I haven't the faintest bloody idea how anything works nowadays. When I press the button on this computer anything could be happening. Shamans in Krasnoyarsk may be chanting to keep me online. A troupe of miniaturized Chinese acrobats may be performing depradations inside the case of my computer with their arses painted green. Bluetooth? Is he going to sail his longboat up my connection? You tell me. Even the bloody washing machine has a computer in it these days. You could see how my Mam's mangle worked quite easily, especially if you were cranking the handle.
It might as well be magic. Most of us are as mystified as mediaeval peasants when we press the switch. That's why the new technology druids can rip us off for maintenance contracts and callout charges. Now wonder we're all scrambling back up into the goddess's womb.
Now there's an image to scare you on a fine, spring morning.
I often wondered where you'd gotten 196883. Thanks for the link.
The approach to magic as not-quite-a-science is the central conceit to my proto-novella. I hope this works.
It seems structure often strengthens. And webcomics tend to seem trite. Whether they are or not, they give the impression, perhaps because there are not yet a great many webcomics that leave as lasting and vivid imprint as printed. Seeing something physically before you that's tactile/real somehow makes it numinous. Either way, the magic of science will have(if it has not already) made the print project as obsolete as purchasing an album from a record store, so print it up while you can. You want a voice that will lead your audience to feel, think, react. How important will dramatic structure be?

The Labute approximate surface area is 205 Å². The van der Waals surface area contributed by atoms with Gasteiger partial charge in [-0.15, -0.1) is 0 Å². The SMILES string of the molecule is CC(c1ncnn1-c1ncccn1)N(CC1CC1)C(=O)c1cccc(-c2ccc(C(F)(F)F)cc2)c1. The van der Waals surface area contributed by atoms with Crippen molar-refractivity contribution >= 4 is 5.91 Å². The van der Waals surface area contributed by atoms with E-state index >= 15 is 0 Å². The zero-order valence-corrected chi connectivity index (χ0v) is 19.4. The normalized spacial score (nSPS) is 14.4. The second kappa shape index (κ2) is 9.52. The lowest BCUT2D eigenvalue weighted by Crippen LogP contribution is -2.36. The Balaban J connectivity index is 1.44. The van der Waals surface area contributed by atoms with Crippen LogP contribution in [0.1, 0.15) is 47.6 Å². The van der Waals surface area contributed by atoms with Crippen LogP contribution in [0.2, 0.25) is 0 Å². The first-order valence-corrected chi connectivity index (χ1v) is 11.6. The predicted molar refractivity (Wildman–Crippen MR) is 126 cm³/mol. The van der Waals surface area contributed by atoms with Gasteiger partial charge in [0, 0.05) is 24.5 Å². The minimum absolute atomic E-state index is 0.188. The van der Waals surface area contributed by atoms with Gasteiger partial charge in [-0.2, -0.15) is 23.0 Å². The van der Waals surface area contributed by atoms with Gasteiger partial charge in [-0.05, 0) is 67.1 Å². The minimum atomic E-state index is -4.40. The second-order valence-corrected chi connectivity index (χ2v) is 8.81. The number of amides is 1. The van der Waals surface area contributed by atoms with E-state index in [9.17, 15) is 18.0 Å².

<< Either way, the magic of science will have(if it has not already) made the print project as obsolete as purchasing an album from a record store, so print it up while you can.>>
Well, yeah. But I already have quite a lot of books in print. So why not also take new avenues when they present themselves?
<< You want a voice that will lead your audience to feel, think, react. How important will dramatic structure be? >>
Horses for courses, of course, but: not as important as I think you think it will be, in the macroscale. Microfictions can easily fire off an idea, touch an emotion, strike a chord, set you to thinking. I think a chain of works like that has just as much value as the traditional Victorial novel structure.
True, that you do, and I trust that you'll be one to (if you do go for webcomic) do it right. It'd change things, though. I, for instance, wouldn't be able to make generalizing statements against webcomics, then, and how they're "not yet on par" with the existing current printeds. It would definately be interesting to see how you use it.
Hence the 'notions,' which I think is the most appropriate description for it, and there's a good chance that once you get enough glimpses of these "notions," they'll build up a general, loose narrative by proximity. In many ways, this approach is more appealing than the traditional, and in some ways, because they leave you satisfied, wanting more, and affected, at the same time. If you want to go with microfictions, webcomics would work rather nicely. I'm just rather greedy and hopeful for one of these works to strike you hard enough to make you want to dig deep into the marrow of it.
"they'll build up a general, loose narrative by proximity"
That would have to be the approach, yes. Agreed.